Friday, July 25, 2014

Film Friday: Six Total Reviews of A Bunch Of Movies I Finally Saw That Have Been Out For Awhile in Theaters or on DVD

It Begins
A lot of movies have come out in theaters or on DVD lately and I have seen them--albeit quite a bit after they were available to watch. As I'm not at the big comic-convention I figured now was as good as any time to put up a post a bout the flicks. Therefore, I now present a bundle of film reviews of stuff still in theaters (for however little remaining time) and features you can now catch on DVD.

Movies Still in Theaters

Melissa McCarthy is quite funny, the key is to give her good material. This movie most of the time has decent material, but is rarely laugh-out-loud great. There is an amazingly talented cast to compliment McCarthy from Susan Sarandon as her Grandmother, to sadly brief appearances by Kathy Bates and Dan Aykoryd; this makes it all the more distressing that while there is an A+ cast they are performing generally B material.

The plot is basically about how all-around loser Tammy and her grandma go on a road trip where various shenanigans play-out with some more interesting to watch than others. McCarthy does a good job making sure Tammy is never completely impossible to like, but also clearly kind of a jerk you might not want to spend too much time with. There is a romance aspect that seems a little tacked-on but is at least nice, and any scene with Sarandon tends to keep your attention as she is one incredibly skilled actress. That said, I just wish there were more worthwhile things for these characters to actually do in the movie.

I may sound negative about "Tammy" so don't get me wrong, there is a lot to like in this production. The thing is, there just isn't too much I loved. The result is a movie that is above-average thanks to an expert cast doing what they can with what they are given, but an end result that is nothing to write home about.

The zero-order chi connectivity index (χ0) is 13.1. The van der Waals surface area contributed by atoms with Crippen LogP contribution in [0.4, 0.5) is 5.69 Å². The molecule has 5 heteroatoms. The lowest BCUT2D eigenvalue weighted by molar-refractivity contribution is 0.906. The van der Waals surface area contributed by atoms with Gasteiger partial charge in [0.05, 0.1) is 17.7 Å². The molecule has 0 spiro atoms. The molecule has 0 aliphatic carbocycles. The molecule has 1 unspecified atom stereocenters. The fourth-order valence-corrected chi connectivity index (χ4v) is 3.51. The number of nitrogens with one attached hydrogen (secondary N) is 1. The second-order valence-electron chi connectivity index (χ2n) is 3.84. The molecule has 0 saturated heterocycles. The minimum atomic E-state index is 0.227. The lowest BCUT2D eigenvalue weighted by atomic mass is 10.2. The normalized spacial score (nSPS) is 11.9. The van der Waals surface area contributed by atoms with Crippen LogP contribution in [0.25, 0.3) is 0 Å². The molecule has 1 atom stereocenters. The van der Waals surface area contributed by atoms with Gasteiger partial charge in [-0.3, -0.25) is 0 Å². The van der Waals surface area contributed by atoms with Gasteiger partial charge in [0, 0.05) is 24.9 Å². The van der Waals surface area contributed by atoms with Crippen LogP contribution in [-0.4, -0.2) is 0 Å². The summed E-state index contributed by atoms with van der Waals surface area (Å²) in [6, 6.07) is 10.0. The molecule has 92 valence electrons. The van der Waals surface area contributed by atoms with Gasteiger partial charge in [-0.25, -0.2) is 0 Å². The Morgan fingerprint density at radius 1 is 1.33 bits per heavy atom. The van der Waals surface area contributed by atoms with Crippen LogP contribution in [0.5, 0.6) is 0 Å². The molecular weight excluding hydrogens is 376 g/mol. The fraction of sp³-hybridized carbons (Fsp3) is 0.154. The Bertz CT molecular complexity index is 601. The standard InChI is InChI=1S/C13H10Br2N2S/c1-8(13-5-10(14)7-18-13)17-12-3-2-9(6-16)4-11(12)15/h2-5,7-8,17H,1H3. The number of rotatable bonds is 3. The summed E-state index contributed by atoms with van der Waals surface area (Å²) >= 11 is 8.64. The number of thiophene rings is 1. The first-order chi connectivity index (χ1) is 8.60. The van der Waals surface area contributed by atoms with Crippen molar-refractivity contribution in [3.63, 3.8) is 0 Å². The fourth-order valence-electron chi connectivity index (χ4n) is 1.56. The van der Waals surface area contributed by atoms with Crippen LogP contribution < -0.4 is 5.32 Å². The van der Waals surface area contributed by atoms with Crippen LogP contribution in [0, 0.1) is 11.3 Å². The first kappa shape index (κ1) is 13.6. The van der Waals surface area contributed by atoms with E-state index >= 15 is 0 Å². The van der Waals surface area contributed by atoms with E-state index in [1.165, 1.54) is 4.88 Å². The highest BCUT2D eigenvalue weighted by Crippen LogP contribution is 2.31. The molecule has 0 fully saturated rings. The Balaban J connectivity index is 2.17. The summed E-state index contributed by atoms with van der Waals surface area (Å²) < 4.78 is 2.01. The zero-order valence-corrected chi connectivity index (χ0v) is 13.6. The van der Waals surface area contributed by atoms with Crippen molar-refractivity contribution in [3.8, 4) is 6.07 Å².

3 out of 5 stars.


Jon Favreau is at this point most known for his directing (and appearing in) the first two "Iron Man" movies. While he did a great job with those, before Favreau was doing big-name movies he actually was most known for his more independent-minded films. "Chef" marks Favreau's return to that milieu, with his directing and starring in this low-budget (at least compared to his more recent works) movie about a professional chef who finds his at-first lost creative voice after growing  tired of always being stifled by the restaurant-owner who is bossing him around.

One wonders if there is an autobiographical metaphor at work here as the food-artist (Favreau) struggles to get across his vision while the owner (played as wonderfully monstrous by Dustin Hoffman) limits his abilities until eventually our protagonist gets fed-up and quits--with the rest of the movie focusing on him "getting his groove back" be it in the kitchen or trying to bond with his son whom he's been emotionally distant from since separating with his wife. It may be a stretch to think Favreau is trying to tell us something about how he feels about those big block-busters he directed as compared to smaller movies such as this, but there has to be some subtext there.

While the movie may have a smaller budget, Favreau clearly has made some well-known friends as bigger-name actors grace the screen even if for only a little bit, be it Scarlet Johansson as the restaurant hostess, or a delightful one-scene bit with Robert Downey Jr. where he and Favreau riff off each other with the kind of skill only two expert actors who are also good friends could pull-off.

The cast is wonderful, and while the plot may be mostly familiar in how it plays out (our chef has professional and personal issues but over the course of approximately 2 hours everything works out), it is expertly done thanks to Favreau's directing and a script that shows not only care for its characters but a close attention to the art of food (it didn't surprise me to read that Favreau is a big-time foodie who loves the art of cooking). So yes, I greatly enjoyed the movie. "Chef" doesn't break any new story-telling ground, but adds enough zest to a familiar recipe that it has enough skill and care to result in a movie that makes you feel both entertained and hungry by the time the credits roll.
4.5 out of 5 stars.

X-Men: Days of Future Past

You probably can see this at a 2nd-run theater by now, although I caught it when it was still in regular cinemas. That said, I was one of maybe four other people in the theater who had finally gotten around to catching this. I'm glad I did finally see this movie though despite some minor flaws.